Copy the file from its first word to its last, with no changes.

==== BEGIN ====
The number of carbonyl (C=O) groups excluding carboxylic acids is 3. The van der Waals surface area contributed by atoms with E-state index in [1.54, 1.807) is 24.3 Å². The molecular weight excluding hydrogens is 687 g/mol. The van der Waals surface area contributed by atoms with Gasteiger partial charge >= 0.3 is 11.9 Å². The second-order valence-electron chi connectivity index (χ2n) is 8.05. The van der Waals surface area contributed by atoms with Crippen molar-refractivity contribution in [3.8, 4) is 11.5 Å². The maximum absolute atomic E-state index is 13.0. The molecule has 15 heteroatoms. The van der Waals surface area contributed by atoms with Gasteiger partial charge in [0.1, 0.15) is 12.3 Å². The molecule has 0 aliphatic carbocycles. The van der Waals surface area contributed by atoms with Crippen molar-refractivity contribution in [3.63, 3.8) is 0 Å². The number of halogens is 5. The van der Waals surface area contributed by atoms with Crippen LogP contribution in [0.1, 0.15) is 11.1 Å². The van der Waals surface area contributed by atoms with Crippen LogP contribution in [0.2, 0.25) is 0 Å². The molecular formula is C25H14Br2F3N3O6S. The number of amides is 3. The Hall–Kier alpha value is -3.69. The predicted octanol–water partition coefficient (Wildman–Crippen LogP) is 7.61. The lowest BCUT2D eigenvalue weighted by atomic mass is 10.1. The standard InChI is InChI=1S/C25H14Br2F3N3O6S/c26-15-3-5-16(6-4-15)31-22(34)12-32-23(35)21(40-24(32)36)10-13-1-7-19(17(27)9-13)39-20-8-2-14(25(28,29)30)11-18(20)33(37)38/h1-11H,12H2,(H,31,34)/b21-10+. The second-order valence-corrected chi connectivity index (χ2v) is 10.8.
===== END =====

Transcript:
The number of carbonyl (C=O) groups excluding carboxylic acids is 3. The van der Waals surface area contributed by atoms with E-state index in [1.54, 1.807) is 24.3 Å². The molecular weight excluding hydrogens is 687 g/mol. The van der Waals surface area contributed by atoms with Gasteiger partial charge >= 0.3 is 11.9 Å². The second-order valence-electron chi connectivity index (χ2n) is 8.05. The van der Waals surface area contributed by atoms with Crippen molar-refractivity contribution in [3.8, 4) is 11.5 Å². The maximum absolute atomic E-state index is 13.0. The molecule has 15 heteroatoms. The van der Waals surface area contributed by atoms with Gasteiger partial charge in [0.1, 0.15) is 12.3 Å². The molecule has 0 aliphatic carbocycles. The van der Waals surface area contributed by atoms with Crippen molar-refractivity contribution in [3.63, 3.8) is 0 Å². The number of halogens is 5. The van der Waals surface area contributed by atoms with Crippen LogP contribution in [0.1, 0.15) is 11.1 Å². The van der Waals surface area contributed by atoms with Crippen LogP contribution in [0.2, 0.25) is 0 Å². The molecular formula is C25H14Br2F3N3O6S. The number of amides is 3. The Hall–Kier alpha value is -3.69. The predicted octanol–water partition coefficient (Wildman–Crippen LogP) is 7.61. The lowest BCUT2D eigenvalue weighted by atomic mass is 10.1. The standard InChI is InChI=1S/C25H14Br2F3N3O6S/c26-15-3-5-16(6-4-15)31-22(34)12-32-23(35)21(40-24(32)36)10-13-1-7-19(17(27)9-13)39-20-8-2-14(25(28,29)30)11-18(20)33(37)38/h1-11H,12H2,(H,31,34)/b21-10+. The second-order valence-corrected chi connectivity index (χ2v) is 10.8.